Guest Blog Written by Emily Dreeling

Because, yes folks, it’s clean, squeaky clean in fact! And in every way too, not just from a personal standpoint but also in terms of its positive impact on agriculture, and the environment. Yet, while a whole-food plant-based lifestyle offers an almost infinite list of far-reaching benefits, its merits seem persistently, conveniently, drowned out in the ongoing mire of dietary misinformation. This is quite unnerving, as the content of our forks quite literally has the power to make or break both us, and the planet. But then again, we do live in the era of fake news, so what else can we expect?

Time to Draw Our Own #Conclusions

Not much, I guess, but that’s only if we let mainstream media be our “go-to” nutritive guide. Yet, this no longer has to be the case, and we must remember that we now have the power to dismantle any seemingly dubious facts presented to us with the stroke of a computer key. So that’s the alternative – at present, our ONLY one – and we should utilize the democracy that the Internet, along with social media, now provides, as regards unearthing accessible, truthful, data. Yes, it’s time to be an #altfacts warrior, and dispel those daily mythologies that are dictated to us concerning our plate!

Sounds easy, you may say, if you know where to look. But trust me, even just a little digging can uncover a lot, and goes a long way in the peace of mind stakes – especially when you feel like you’re being fed another dose of artery-clogging baloney! So what’s provoked this upset, you might ask, even though we’re at the mercy of questionable journalism on a now incessant basis? Well, two articles, one from the BBC, the other from The Irish Independent, recently caught my eye, and NOT in a good way. With each piece containing numerous falsehoods, I was beyond discouraged, as it looks like there’s really no out-tabloiding the propaganda machine where nutrition’s involved.

A Food Myth A Day, Keeps Veganism at Bay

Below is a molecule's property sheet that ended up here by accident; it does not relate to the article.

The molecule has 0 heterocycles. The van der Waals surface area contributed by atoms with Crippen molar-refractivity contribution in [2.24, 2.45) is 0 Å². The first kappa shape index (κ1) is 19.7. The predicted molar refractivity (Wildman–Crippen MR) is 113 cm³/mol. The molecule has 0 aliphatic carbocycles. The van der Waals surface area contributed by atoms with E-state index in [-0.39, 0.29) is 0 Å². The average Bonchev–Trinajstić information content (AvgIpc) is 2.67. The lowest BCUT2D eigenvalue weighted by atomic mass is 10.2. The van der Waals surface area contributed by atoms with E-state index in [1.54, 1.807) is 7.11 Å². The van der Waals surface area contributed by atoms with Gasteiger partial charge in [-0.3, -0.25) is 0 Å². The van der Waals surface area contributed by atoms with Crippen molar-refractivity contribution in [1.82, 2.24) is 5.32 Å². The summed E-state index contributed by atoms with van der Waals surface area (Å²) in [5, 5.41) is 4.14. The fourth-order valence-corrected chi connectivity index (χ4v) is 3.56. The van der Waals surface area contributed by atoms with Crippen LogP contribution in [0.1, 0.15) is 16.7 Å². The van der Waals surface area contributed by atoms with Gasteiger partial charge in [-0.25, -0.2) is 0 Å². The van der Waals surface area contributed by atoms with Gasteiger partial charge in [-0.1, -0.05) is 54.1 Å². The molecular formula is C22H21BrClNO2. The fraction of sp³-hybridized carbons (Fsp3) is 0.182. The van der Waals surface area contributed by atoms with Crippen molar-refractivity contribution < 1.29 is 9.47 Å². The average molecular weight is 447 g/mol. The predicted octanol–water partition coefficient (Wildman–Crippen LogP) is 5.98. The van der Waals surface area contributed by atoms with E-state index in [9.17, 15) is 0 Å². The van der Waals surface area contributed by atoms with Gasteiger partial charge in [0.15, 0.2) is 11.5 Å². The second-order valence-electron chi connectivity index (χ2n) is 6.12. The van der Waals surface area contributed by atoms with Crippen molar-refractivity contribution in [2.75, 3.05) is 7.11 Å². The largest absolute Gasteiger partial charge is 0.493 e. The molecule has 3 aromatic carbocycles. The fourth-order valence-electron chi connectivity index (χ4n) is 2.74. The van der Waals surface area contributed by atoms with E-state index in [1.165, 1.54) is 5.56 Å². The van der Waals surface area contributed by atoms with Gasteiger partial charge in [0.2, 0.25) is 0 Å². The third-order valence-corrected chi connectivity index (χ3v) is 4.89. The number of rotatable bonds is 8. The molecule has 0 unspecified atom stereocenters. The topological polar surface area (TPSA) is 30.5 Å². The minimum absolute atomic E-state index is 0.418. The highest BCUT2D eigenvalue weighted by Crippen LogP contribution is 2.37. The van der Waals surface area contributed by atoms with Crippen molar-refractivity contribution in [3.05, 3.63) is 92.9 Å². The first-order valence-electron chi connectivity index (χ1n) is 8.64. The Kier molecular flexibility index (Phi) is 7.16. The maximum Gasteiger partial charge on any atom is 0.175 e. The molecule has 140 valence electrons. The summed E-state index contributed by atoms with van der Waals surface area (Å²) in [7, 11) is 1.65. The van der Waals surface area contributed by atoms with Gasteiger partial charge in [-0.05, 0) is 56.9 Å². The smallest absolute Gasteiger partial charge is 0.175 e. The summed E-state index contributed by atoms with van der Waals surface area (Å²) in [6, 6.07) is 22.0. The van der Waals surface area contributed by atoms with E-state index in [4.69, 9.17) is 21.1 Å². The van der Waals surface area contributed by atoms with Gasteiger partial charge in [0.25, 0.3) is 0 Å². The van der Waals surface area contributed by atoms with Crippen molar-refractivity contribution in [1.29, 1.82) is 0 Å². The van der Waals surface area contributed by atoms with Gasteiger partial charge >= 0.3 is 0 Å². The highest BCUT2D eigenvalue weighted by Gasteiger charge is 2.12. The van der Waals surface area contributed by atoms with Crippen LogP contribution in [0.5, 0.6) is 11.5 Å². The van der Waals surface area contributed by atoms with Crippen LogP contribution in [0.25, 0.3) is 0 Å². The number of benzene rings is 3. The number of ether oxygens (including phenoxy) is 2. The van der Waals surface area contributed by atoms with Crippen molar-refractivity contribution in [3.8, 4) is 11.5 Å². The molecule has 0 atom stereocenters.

Covering the “clean-eating,” and “ketogenic” fads respectively, these write-ups were fascinating in that, although they rightfully dismissed the proclaimed advantages of each one, these efforts seemed somewhat mooted by the inability to relay any details of an optimal plant-based replacement. With the former putting forth the Mediterranean diet as a breakfast, lunch and dinner blueprint, in addition to highlighting “The National Osteoporosis Society’s” advice against the elimination of diary, and the latter declaring that cancer is completely unaffected by one’s food choices, it appears another great opportunity to educate the public en-masse was wasted.

Or maybe not, depending on which side of the fence you’re on. I think, at this stage, we’re all aware that moneyed interests affect the correct dissemination of this kind of information. The lines between government, industry, and the media, have indeed become scarily blurred, a phenomenon which campaigner, Damien Clarkson, comments upon in the documentary, Vegan 2016 – The Film: A Growing Movement Under Attack. Certainly, when considering his observation that, “maybe these media journalists aren’t really journalists any longer [and] without realizing it they have become…puppets, whose real job is to make us confused...and when we’re confused about what to eat, we stick to old habits [which] feed the power and wealth of the meat, dairy and egg industries”, the objective becomes pretty clear – befuddling is key!

With the film highlighting a plethora of examples from popular news reels, and peak audience morning shows, constantly reiterating the absurdity of veganism, it’s no wonder the majority of the population firmly believe that vegetables should always play second fiddle to animal products. So, bearing all this in mind, let me help eliminate some of the uncertainty that has come as a consequence of profit making and ladder climbing. While an enormous amount of evidence now exists to prop the validity of a whole-food plant-based diet, I consistently refer back to The China Study, as its creator, T. Colin Campbell, is a noteworthy authority on the subject. A pioneer in this field, his findings, in my view, are nicely summed up by number 3 of his “8 Principles of Food and Health”, which states that “there are virtually no nutrients in animal-based foods that are not better provided by plants”, with supporting numerical data showing, for example, that cholesterol is exclusive only to the former, with a major hike in fat per gram, and possessing zero in the way of fiber!

Nutrient Composition of Plant and Animal-Based Foods (Per 500 Calories of Energy)

Nutrient Plant-Based Foods* Animal-Based Foods**
Cholesterol (mg) 137